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J Public Health Dent. 2016 Winter;76(1):76-84. doi: 10.1111/jphd.12116. Epub 2015 Sep 4.

The association between sugar-sweetened beverages and dental caries among third-grade students in Georgia.

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Division of Epidemiology and Biostatistics, University of Illinois at Chicago School of Public Health, Chicago, IL, USA.
Department of Pediatric Dentistry, University of Illinois at Chicago College of Dentistry, Chicago, IL, USA.
Division of Community Health Sciences, University of Illinois at Chicago School of Public Health, Chicago, IL, USA.
Essence of Public Health, Atlanta, GA, USA.



The purpose of this study is to examine the association between sugar-sweetened beverage (SSB) consumption and caries experience among Georgia third graders.


The 2010-2011 Georgia Third Grade Oral Health Study provided a school-based sample for analysis. Data were weighted to be representative of the state of Georgia's third graders. Log-binomial regression was used to assess the association between SSB consumption and caries experience after adjusting for socio-demographic and maternal and child oral health characteristics.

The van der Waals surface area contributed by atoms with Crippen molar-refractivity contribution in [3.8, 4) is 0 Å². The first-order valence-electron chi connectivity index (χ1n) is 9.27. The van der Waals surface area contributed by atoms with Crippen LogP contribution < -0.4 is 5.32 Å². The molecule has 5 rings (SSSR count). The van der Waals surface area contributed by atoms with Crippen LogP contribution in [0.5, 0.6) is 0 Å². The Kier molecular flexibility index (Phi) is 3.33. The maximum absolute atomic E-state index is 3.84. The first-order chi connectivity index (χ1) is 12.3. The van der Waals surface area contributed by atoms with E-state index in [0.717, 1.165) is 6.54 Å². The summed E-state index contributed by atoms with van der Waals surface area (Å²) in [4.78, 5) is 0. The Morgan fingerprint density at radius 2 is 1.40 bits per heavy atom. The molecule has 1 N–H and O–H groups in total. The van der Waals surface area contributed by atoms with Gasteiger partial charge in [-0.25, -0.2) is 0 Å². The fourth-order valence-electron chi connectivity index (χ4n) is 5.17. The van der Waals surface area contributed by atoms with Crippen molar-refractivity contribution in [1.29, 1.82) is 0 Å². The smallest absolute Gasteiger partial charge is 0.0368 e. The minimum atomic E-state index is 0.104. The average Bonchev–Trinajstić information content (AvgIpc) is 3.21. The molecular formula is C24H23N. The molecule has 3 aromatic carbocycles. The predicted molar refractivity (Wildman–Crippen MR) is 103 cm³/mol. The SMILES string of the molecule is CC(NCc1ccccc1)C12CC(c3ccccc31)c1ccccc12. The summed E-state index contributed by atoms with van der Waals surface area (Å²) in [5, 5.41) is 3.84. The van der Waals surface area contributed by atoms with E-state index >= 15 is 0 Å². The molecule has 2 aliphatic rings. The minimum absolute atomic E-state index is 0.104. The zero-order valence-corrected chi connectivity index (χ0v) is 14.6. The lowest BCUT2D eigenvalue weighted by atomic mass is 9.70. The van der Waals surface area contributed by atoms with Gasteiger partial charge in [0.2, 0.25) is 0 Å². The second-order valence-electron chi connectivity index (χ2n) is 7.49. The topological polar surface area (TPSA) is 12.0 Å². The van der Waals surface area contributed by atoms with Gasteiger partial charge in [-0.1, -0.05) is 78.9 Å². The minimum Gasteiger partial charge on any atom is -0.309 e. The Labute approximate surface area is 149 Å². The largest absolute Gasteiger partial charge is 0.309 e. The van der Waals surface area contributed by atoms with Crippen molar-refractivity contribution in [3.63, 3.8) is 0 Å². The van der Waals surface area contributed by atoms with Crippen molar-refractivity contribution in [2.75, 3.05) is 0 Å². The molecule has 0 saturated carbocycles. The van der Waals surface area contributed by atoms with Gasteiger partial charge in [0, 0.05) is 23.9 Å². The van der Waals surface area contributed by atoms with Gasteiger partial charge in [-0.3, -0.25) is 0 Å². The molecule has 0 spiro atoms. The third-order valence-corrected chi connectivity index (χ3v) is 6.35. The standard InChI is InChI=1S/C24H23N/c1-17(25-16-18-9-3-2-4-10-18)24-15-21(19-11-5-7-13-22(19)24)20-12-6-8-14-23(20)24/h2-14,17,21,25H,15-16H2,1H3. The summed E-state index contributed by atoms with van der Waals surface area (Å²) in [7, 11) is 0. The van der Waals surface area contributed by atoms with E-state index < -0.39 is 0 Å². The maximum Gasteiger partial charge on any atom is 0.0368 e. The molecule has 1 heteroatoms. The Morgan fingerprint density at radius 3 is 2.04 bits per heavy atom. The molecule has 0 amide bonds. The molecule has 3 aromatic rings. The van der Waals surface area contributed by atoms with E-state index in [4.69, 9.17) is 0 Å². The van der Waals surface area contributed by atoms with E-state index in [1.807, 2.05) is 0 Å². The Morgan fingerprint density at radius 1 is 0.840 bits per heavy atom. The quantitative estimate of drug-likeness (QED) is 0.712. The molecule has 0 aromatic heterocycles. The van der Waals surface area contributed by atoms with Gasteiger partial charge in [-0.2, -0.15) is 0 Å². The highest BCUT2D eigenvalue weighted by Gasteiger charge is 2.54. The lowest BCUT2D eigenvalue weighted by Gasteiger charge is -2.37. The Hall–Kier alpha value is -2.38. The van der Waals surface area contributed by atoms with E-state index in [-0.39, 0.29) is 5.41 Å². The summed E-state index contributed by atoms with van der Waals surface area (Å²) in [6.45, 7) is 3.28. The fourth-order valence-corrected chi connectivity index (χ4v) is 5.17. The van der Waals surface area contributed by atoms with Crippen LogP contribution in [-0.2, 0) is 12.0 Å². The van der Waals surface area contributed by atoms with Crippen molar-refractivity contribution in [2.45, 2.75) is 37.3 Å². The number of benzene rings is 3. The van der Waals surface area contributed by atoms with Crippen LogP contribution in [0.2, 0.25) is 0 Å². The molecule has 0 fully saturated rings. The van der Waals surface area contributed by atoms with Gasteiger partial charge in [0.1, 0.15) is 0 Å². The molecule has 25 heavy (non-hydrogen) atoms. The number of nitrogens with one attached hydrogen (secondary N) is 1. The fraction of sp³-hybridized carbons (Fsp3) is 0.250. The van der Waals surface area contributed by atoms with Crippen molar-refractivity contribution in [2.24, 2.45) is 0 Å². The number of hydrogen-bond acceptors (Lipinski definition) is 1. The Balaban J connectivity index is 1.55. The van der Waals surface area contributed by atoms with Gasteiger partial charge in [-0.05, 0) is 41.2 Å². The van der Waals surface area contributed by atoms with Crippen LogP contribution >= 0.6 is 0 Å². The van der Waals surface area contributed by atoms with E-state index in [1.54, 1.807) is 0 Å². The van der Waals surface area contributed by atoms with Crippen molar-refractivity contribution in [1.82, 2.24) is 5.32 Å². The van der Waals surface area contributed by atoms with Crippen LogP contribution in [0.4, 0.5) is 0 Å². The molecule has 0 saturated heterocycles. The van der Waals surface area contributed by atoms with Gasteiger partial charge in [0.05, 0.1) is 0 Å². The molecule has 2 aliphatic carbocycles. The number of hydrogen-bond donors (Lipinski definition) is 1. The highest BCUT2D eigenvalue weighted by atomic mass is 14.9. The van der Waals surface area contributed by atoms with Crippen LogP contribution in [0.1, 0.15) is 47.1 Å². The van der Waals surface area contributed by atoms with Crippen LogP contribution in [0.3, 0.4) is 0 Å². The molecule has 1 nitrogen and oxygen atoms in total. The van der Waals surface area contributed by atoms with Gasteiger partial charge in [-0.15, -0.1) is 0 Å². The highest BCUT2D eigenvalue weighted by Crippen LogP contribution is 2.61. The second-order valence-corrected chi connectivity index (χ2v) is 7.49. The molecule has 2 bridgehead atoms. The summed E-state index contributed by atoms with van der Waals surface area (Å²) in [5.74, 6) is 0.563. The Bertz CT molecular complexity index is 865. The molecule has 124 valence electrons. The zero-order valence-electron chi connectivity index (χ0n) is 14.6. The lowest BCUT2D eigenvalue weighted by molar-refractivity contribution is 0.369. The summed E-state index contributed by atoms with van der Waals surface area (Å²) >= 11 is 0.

Georgia third graders consumed approximately two servings of SSB per day on average (1.7, 95% CI 1.6-1.8). Fifty-two percent of Georgia third graders had caries experience. Daily consumption of SSB and prevalence of caries experience differed significantly by demographic characteristics. After adjustment for socio-demographic and maternal oral health characteristics, caries experience increased 22 percent (adjusted PR = 1.2, 95% CI 1.1, 1.3) for every additional reported serving of SSB consumed per day.


Higher consumption of SSBs is associated with higher caries prevalence among Georgia third graders after adjustment for important covariates. Consequently, health messages about SSBs from dentists, physicians, and other healthcare providers as well as policy approaches at the school, state, and national levels to limit consumption of SSBs may collectively impact both the development of dental caries and obesity, leading to overall better health for children.


Georgia; beverages; child; dental caries; drinking behavior

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